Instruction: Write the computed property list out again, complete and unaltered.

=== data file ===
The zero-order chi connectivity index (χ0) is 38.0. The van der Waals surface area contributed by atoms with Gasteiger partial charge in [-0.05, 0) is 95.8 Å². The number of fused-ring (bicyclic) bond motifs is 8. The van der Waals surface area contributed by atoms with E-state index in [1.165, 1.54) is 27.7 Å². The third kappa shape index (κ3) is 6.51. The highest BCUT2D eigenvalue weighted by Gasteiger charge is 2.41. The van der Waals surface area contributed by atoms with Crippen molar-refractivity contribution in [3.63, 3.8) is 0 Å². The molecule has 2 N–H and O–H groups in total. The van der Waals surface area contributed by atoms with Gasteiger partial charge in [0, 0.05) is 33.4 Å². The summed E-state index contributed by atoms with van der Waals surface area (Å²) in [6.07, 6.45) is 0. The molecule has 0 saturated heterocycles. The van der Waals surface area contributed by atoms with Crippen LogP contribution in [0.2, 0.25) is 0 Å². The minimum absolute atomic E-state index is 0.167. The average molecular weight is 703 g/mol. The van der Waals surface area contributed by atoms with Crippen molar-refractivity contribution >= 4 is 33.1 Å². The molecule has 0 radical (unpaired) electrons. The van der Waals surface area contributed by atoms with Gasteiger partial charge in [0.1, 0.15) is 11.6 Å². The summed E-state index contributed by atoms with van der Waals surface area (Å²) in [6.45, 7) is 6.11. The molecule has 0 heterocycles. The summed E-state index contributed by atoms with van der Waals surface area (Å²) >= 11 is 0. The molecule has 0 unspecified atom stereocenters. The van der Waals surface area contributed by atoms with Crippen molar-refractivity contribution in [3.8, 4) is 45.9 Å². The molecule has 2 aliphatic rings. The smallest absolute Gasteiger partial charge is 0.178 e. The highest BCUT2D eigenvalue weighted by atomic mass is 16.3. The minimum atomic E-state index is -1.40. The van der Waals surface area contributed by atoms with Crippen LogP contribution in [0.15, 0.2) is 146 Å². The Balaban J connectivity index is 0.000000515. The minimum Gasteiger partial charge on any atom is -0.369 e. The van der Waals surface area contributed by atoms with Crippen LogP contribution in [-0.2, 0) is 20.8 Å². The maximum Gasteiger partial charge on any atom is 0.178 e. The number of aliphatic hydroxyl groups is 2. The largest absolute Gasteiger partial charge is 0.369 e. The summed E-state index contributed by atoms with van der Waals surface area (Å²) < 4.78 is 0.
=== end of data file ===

The zero-order chi connectivity index (χ0) is 38.0. The van der Waals surface area contributed by atoms with Gasteiger partial charge in [-0.05, 0) is 95.8 Å². The number of fused-ring (bicyclic) bond motifs is 8. The van der Waals surface area contributed by atoms with E-state index in [1.165, 1.54) is 27.7 Å². The third kappa shape index (κ3) is 6.51. The highest BCUT2D eigenvalue weighted by Gasteiger charge is 2.41. The van der Waals surface area contributed by atoms with Crippen molar-refractivity contribution in [3.63, 3.8) is 0 Å². The molecule has 2 N–H and O–H groups in total. The van der Waals surface area contributed by atoms with Gasteiger partial charge in [0, 0.05) is 33.4 Å². The summed E-state index contributed by atoms with van der Waals surface area (Å²) in [6.07, 6.45) is 0. The molecule has 0 saturated heterocycles. The van der Waals surface area contributed by atoms with Crippen LogP contribution in [0.2, 0.25) is 0 Å². The minimum absolute atomic E-state index is 0.167. The average molecular weight is 703 g/mol. The van der Waals surface area contributed by atoms with Crippen molar-refractivity contribution >= 4 is 33.1 Å². The molecule has 0 radical (unpaired) electrons. The van der Waals surface area contributed by atoms with Gasteiger partial charge in [0.1, 0.15) is 11.6 Å². The summed E-state index contributed by atoms with van der Waals surface area (Å²) in [6.45, 7) is 6.11. The molecule has 0 heterocycles. The summed E-state index contributed by atoms with van der Waals surface area (Å²) >= 11 is 0. The molecule has 0 unspecified atom stereocenters. The van der Waals surface area contributed by atoms with Crippen molar-refractivity contribution in [3.8, 4) is 45.9 Å². The molecule has 2 aliphatic rings. The smallest absolute Gasteiger partial charge is 0.178 e. The highest BCUT2D eigenvalue weighted by atomic mass is 16.3. The minimum atomic E-state index is -1.40. The van der Waals surface area contributed by atoms with Crippen LogP contribution in [0.15, 0.2) is 146 Å². The Balaban J connectivity index is 0.000000515. The minimum Gasteiger partial charge on any atom is -0.369 e. The van der Waals surface area contributed by atoms with Crippen LogP contribution in [-0.2, 0) is 20.8 Å². The maximum Gasteiger partial charge on any atom is 0.178 e. The number of aliphatic hydroxyl groups is 2. The largest absolute Gasteiger partial charge is 0.369 e. The summed E-state index contributed by atoms with van der Waals surface area (Å²) < 4.78 is 0.